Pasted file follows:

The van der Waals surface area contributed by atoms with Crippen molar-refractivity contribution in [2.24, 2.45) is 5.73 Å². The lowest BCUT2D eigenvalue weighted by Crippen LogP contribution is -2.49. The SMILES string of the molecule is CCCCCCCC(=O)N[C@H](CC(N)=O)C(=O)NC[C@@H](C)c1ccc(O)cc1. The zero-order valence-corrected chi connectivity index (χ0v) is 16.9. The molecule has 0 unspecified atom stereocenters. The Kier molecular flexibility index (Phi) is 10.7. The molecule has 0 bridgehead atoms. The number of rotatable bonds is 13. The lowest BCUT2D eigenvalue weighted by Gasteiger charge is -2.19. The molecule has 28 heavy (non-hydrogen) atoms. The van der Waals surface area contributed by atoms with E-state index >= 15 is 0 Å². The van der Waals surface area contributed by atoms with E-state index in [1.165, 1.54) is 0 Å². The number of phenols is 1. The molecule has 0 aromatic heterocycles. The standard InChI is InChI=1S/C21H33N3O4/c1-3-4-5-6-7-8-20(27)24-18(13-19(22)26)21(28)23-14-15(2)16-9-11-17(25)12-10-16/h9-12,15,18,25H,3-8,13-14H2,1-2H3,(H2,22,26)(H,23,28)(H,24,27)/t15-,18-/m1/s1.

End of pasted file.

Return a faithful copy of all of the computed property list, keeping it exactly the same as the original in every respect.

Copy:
The van der Waals surface area contributed by atoms with Crippen molar-refractivity contribution in [2.24, 2.45) is 5.73 Å². The lowest BCUT2D eigenvalue weighted by Crippen LogP contribution is -2.49. The SMILES string of the molecule is CCCCCCCC(=O)N[C@H](CC(N)=O)C(=O)NC[C@@H](C)c1ccc(O)cc1. The zero-order valence-corrected chi connectivity index (χ0v) is 16.9. The molecule has 0 unspecified atom stereocenters. The Kier molecular flexibility index (Phi) is 10.7. The molecule has 0 bridgehead atoms. The number of rotatable bonds is 13. The lowest BCUT2D eigenvalue weighted by Gasteiger charge is -2.19. The molecule has 28 heavy (non-hydrogen) atoms. The van der Waals surface area contributed by atoms with E-state index >= 15 is 0 Å². The van der Waals surface area contributed by atoms with E-state index in [1.165, 1.54) is 0 Å². The number of phenols is 1. The molecule has 0 aromatic heterocycles. The standard InChI is InChI=1S/C21H33N3O4/c1-3-4-5-6-7-8-20(27)24-18(13-19(22)26)21(28)23-14-15(2)16-9-11-17(25)12-10-16/h9-12,15,18,25H,3-8,13-14H2,1-2H3,(H2,22,26)(H,23,28)(H,24,27)/t15-,18-/m1/s1.